With the current focus on sustainability, I would like Which? to investigate the sustainability of plastic window frames. In my experience they only last about 20 years at most and they are often flimsy and poorly made. Thirty years ago, when uPVC frames were being installed, there would be wooden frames in the skip. Some of these would be rotten, but often many were sound or repairable and only thrown out because of wholesale replacement, with the new windows sold by the fanciful dream of zero maintenance. Now, increasingly, you will find the earlier replacement uPVC frames in the skip instead. Add to that the damage that these ugly monstrosities do to the aesthetics of a building, is it not time to ban them?

It would be interesting to have an investigation but UPVC windows require less maintenance than painted wood, UPVC can be recycled and glazing panels can be replaced easily. UPVC subjected to full sun will eventually degrade but that does not mean that all the frames need to be replaced. Traditional oil-based paints contain volatile organic compounds and their use prevents recycling of the wood. My understanding is that use of cheap wood in new housing and an unwillingness to carry out timely maintenance and repairs has encouraged the move to UPVC.

PVC window frames, I expect, enabled many people to convert to double glazing and save on their heating bills and give a quieter house. The quality of the pvc will impact significantly on its life and it can be maintenance painted to give further protection from the UV radiation that can cause it to degrade.

I chose wood frames with flush casements rather than storm type ones when I changed from Crittall steel windows, partly on appearance, partly because I prefer natural materials and had a wide choice of colour. Had I had the dosh I would have gone for hardwood, but sadly……. And many pvc frames are too bulky. Aluminium would have been the alternative.

Fascia boards, guttering, down pipes, have been made of upvc for a long time and are extremely durable. So I believe raw material quality is the key. But quite how you can select on that basis I don’t know. Perhaps Which? do?

I will soon be replacing some Scandinavian softwood windows manufactured in 1984. They have been treated with Sadolin Classic and later Sadolin Extra Durable finish over the years, mainly for appearance. So there is no reason why good quality wooden windows, not in an exposed position, shouldn’t last for 40-50 years.

The reason I am changing them now is because the south facing window sills have begun to split due to the heating and contraction with the seasons. We lost a softwood double sliding door after about 15 years, due to being baked in the sun, which then began to leak in driving rain.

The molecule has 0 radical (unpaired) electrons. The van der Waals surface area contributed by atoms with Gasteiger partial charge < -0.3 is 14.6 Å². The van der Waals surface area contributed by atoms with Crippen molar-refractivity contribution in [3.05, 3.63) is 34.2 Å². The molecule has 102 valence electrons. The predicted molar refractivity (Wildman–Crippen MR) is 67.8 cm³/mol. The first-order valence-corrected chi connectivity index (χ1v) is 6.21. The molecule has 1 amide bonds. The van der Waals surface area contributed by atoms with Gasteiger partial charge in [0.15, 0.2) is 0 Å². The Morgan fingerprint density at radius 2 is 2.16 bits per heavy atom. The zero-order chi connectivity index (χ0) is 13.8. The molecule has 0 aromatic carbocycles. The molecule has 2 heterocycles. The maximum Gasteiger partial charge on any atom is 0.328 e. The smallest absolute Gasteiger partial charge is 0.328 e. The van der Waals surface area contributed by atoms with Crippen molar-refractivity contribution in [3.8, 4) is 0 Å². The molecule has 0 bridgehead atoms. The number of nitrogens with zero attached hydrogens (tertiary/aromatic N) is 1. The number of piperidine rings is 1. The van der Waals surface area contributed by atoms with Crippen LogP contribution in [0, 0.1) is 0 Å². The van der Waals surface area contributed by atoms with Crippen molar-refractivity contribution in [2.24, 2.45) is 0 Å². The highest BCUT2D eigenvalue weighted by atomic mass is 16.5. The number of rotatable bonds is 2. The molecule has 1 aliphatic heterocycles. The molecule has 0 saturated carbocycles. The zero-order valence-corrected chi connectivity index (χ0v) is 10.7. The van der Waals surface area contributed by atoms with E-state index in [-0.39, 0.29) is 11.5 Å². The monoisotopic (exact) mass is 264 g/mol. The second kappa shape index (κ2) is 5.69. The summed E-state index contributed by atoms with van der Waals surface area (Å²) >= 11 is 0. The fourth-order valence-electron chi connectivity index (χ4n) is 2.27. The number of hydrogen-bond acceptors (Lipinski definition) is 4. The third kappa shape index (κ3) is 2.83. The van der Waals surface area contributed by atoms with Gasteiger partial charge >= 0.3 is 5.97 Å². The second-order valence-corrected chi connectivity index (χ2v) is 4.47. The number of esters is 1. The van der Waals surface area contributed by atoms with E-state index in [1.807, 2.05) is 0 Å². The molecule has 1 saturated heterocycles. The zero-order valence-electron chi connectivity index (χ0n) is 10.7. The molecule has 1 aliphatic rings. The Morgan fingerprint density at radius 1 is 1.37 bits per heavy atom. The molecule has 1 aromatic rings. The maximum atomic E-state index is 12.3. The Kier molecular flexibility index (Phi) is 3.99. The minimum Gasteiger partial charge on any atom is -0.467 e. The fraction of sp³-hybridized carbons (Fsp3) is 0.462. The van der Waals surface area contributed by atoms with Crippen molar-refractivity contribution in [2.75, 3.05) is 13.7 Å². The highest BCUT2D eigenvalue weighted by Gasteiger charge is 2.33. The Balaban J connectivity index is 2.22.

My neighbour had all their Grade II listed windows replaced with solid oak frames at about the same time and they were in a sorry state after a few years, so hardwood isn’t the answer.

My replacement windows will again be of Scandianvian softwood construction, but I am going for the option of aluminium outer cladding. There are clipped onto the wooden frames with a small air gap. This stops the sun and driving rain from damaging the outer face, without changing the insulating properties of wooden frames.

It would be interesting to see the stats on recycling. All of the plastic windows I have seen taken out (and that’s a lot) have gone in a skip to landfill. My late mother had her original uPVC windows replaced about 20 years ago, as they were in poor condition, and the replacements are now at the same stage of deterioration, so when we sell the house, I expect the new owner will start the cycle again. Meanwhile, I live in a listed building with single glazed softwood windows. Many of these are the original 1816 sashes, which are in perfect condition, thanks to the slow grown softwood and lead paint. There are some Victorian versions in an extension which are nearly as good. Sadly, the newer ones in the 2003 extension are starting to rot already, but with a little TLC they will outlast uPVC.

I contest your assertion that plastic guttering (usually ABS rather than uPVC) is long lasting. It is dreadful stuff. It fades in the sun, creaks when it expands and contracts and is prone to leaking at the joints. By contrast, cast iron guttering will last over 100 years, even if not particularly well maintained. Some of the guttering on my house is 200 years old. Cast iron is also very easy to recycle.

Lindab make a very good galvanised steel system available in a number of styles and finishes. It will last far longer than plastic, comes in a range of widths and diameters if your gutters are under-capacity and has the added avantage that it doesn’t creak when the sun warms it up.

As far as I am aware the usual material is uPVC. ABS is used fro some mouldings. My black uPVC guttering and downpipes have lasted nearly 40 years. I do agree about the creaking in the sun, but the nice sunny day more than makes up for that.